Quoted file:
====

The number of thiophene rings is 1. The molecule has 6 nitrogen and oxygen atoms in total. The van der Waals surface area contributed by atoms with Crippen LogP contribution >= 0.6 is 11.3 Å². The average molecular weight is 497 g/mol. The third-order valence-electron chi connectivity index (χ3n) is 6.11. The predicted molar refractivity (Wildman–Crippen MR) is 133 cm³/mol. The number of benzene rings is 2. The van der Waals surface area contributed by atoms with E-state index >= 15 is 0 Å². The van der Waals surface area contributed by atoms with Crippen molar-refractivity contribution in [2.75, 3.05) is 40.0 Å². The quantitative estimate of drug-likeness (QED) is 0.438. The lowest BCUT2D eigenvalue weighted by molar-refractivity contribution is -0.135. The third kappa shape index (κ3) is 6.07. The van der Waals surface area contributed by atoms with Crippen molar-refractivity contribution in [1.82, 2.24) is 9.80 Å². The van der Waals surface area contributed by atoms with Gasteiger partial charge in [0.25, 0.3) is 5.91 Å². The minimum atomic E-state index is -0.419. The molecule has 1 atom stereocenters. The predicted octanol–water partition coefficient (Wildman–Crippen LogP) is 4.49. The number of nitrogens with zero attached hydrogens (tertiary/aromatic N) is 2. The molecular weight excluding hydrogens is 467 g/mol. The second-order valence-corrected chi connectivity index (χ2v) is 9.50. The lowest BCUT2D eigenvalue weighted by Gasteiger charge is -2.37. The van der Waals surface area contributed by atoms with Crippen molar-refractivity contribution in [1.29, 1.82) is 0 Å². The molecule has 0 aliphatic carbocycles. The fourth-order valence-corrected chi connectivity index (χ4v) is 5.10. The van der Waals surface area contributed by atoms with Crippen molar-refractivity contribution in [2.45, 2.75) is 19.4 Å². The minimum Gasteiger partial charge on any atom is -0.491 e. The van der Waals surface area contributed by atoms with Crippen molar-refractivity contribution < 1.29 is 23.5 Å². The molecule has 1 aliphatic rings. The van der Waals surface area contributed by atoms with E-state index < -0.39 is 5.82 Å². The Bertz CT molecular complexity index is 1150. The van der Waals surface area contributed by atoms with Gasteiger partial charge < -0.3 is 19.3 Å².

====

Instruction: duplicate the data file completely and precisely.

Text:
The number of thiophene rings is 1. The molecule has 6 nitrogen and oxygen atoms in total. The van der Waals surface area contributed by atoms with Crippen LogP contribution >= 0.6 is 11.3 Å². The average molecular weight is 497 g/mol. The third-order valence-electron chi connectivity index (χ3n) is 6.11. The predicted molar refractivity (Wildman–Crippen MR) is 133 cm³/mol. The number of benzene rings is 2. The van der Waals surface area contributed by atoms with E-state index >= 15 is 0 Å². The van der Waals surface area contributed by atoms with Crippen molar-refractivity contribution in [2.75, 3.05) is 40.0 Å². The quantitative estimate of drug-likeness (QED) is 0.438. The lowest BCUT2D eigenvalue weighted by molar-refractivity contribution is -0.135. The third kappa shape index (κ3) is 6.07. The van der Waals surface area contributed by atoms with Crippen molar-refractivity contribution in [1.82, 2.24) is 9.80 Å². The van der Waals surface area contributed by atoms with Gasteiger partial charge in [0.25, 0.3) is 5.91 Å². The minimum atomic E-state index is -0.419. The molecule has 1 atom stereocenters. The predicted octanol–water partition coefficient (Wildman–Crippen LogP) is 4.49. The number of nitrogens with zero attached hydrogens (tertiary/aromatic N) is 2. The molecular weight excluding hydrogens is 467 g/mol. The second-order valence-corrected chi connectivity index (χ2v) is 9.50. The lowest BCUT2D eigenvalue weighted by Gasteiger charge is -2.37. The van der Waals surface area contributed by atoms with Crippen molar-refractivity contribution in [1.29, 1.82) is 0 Å². The molecule has 0 aliphatic carbocycles. The fourth-order valence-corrected chi connectivity index (χ4v) is 5.10. The van der Waals surface area contributed by atoms with Crippen molar-refractivity contribution in [2.45, 2.75) is 19.4 Å². The minimum Gasteiger partial charge on any atom is -0.491 e. The van der Waals surface area contributed by atoms with Crippen molar-refractivity contribution < 1.29 is 23.5 Å². The molecule has 1 aliphatic rings. The van der Waals surface area contributed by atoms with E-state index < -0.39 is 5.82 Å². The Bertz CT molecular complexity index is 1150. The van der Waals surface area contributed by atoms with Gasteiger partial charge < -0.3 is 19.3 Å².